The Impact

Moving away from the trivial matter around how we should refer to the Living Wage, there are more significant issues that are brought about by such a jump to the rates. Businesses who employ staff over the age of 25 will need to consider how they will cope with the higher payroll costs that an involuntary salary increase brings about.

Similarly this creates yet another continual personal details review that affected employers are required to carry out to ensure they are compliant. As with Auto-enrolment, monitoring of an employee’s age to ensure they are paid appropriately is essential.

From a positive impact perspective, employers will be hoping that this increase, although compulsory for those employees who qualify, will perhaps bring about increases to motivation and productivity however improved commitment is perhaps unlikely given any alternative role will also pay this as a minimum.

Finally, as with any increases to salary or similar changes to terms and conditions, employers should inform their staff in writing of the change and place a copy in the personnel file to ensure everything is kept up to date.

Christmas 2015 Shutdown

This year we will finish up on Christmas Eve at 12pm and will reopen 8.30am on Tuesday 5th January 2016.

If you have any urgent queries during this time please contact Margery McBain by email or on 07743 936 137. Leave a message and your call will be returned.

We would like to wish all of our clients and contacts a very Merry Christmas and a Happy New Year.

National Minimum Wage Increase

National Minimum Wage Increase

Please note that as of 1st October 2015:

The adult rate (21 and over) will increase by 20 pence to £6.70 per hour.

The rate for 18 to 20 year olds will increase by 17 pence to £5.30 per hour.

The rate for 16 to 17 year olds will increase by 8 pence to £3.87 per hour.

The apprentice rate will increase by 57 pence to £3.30 per hour (for apprentices in their first year. (This rate is for apprentices aged 16 to 18 and those aged 19 or over who are in their first year. All other apprentices are entitled to the National Minimum Wage for their age.)

National Living Wage (from April 2016)

Ordinarily, we would not expect the minimum wage to go up again until October 2016, however earlier this year the Government confirmed that a new tier of minimum wage will be introduced. The provisions are as follows:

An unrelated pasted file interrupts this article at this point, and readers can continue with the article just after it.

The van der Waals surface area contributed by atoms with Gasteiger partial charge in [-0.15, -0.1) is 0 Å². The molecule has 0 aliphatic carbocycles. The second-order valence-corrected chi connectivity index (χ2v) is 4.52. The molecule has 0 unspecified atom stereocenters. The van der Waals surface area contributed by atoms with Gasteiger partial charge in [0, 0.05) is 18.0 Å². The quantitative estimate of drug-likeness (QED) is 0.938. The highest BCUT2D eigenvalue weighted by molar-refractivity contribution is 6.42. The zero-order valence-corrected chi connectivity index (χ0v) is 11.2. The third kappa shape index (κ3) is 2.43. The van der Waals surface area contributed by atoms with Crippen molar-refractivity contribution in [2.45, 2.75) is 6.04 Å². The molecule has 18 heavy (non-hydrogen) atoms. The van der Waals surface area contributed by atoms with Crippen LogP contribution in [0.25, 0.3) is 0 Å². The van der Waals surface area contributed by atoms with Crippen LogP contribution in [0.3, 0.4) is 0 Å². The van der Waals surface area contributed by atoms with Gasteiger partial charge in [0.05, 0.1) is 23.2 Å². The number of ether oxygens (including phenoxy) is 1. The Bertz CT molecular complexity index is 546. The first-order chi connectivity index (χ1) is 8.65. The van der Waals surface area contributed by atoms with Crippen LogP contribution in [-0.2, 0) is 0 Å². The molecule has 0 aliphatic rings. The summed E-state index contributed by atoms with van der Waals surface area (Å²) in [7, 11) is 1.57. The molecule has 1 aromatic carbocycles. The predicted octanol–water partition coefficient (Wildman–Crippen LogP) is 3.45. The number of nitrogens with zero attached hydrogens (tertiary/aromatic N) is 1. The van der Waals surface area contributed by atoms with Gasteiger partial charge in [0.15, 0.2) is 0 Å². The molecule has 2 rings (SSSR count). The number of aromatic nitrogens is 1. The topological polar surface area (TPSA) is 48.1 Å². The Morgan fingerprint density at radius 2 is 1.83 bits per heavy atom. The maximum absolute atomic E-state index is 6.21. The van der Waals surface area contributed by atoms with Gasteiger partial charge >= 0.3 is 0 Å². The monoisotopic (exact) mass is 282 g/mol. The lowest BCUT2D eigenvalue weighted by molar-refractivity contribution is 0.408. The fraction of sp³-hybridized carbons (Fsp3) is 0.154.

From April 2016, the national living wage will be £7.20 an hour for workers aged 25 and older. The minimum wage will still apply for workers aged 24 and under.

Tribunal Fees to be abolished in Scotland?

Tribunal Fees to be abolished in Scotland?

If you work in the HR or employment law arena then you are unlikely to have missed the news last week that one of the Scottish Government’s pledges for the next Parliamentary year is to abolish Tribunal fees .

These fees were introduced in July 2013 and have been a constant source of debate since; with some saying they are justified through reducing the backlogs of cases through the courts whilst others saying they allow employers to make unlawful decisions and deny access to justice.

What are the plans?

At this stage it is a proposal which stipulates that more will be known once the Scottish Government gains additional information on how powers of this nature will be transferred to Holyrood under the Scottish Bill. The amendments to this particular aspect of employment law could be further reaching than just the removal of fees, with the Scottish Government vowing to increase fairness at work. The timeline itself for when this may be rolled out is therefore also presently unknown.

What will it mean?

Nothing is certain but it would not be too wild a guess to suggest that the number of claims going through the Scottish tribunal courts will rise and the back-logs will begin to take effect again . Access to justice is an important cornerstone of everyone’s Human Rights, however this must be balanced to ensure the judicial system is fit to carry out its purpose and lay down this lawfulness.

It may also mean that England and Wales take up a different position from Scotland on this matter. The Trade Union Unison has been challenging tribunal fees though the English courts and recently hit another stumbling block in their bid to have tribunal fees overturned. Whilst Unison is set to appeal this decision and the UK Government themselves will review the set-up, which may mean a change to fees in England and Wales in the future, at present fees are set to remain there for the time-being.

At Gravitate HR, we work with our clients and their employees to ensure the policies, procedures and practices are in place to minimise the risk of their employment issues ever seeing the inside of a tribunal court. If you would like to find out more information on our services or discuss how Gravitate HR might support your business please call Neil on 0131 243 1379.


Zero-Hours Contracts: Friend or Foe?

Zero-Hours Contracts: Friend or Foe?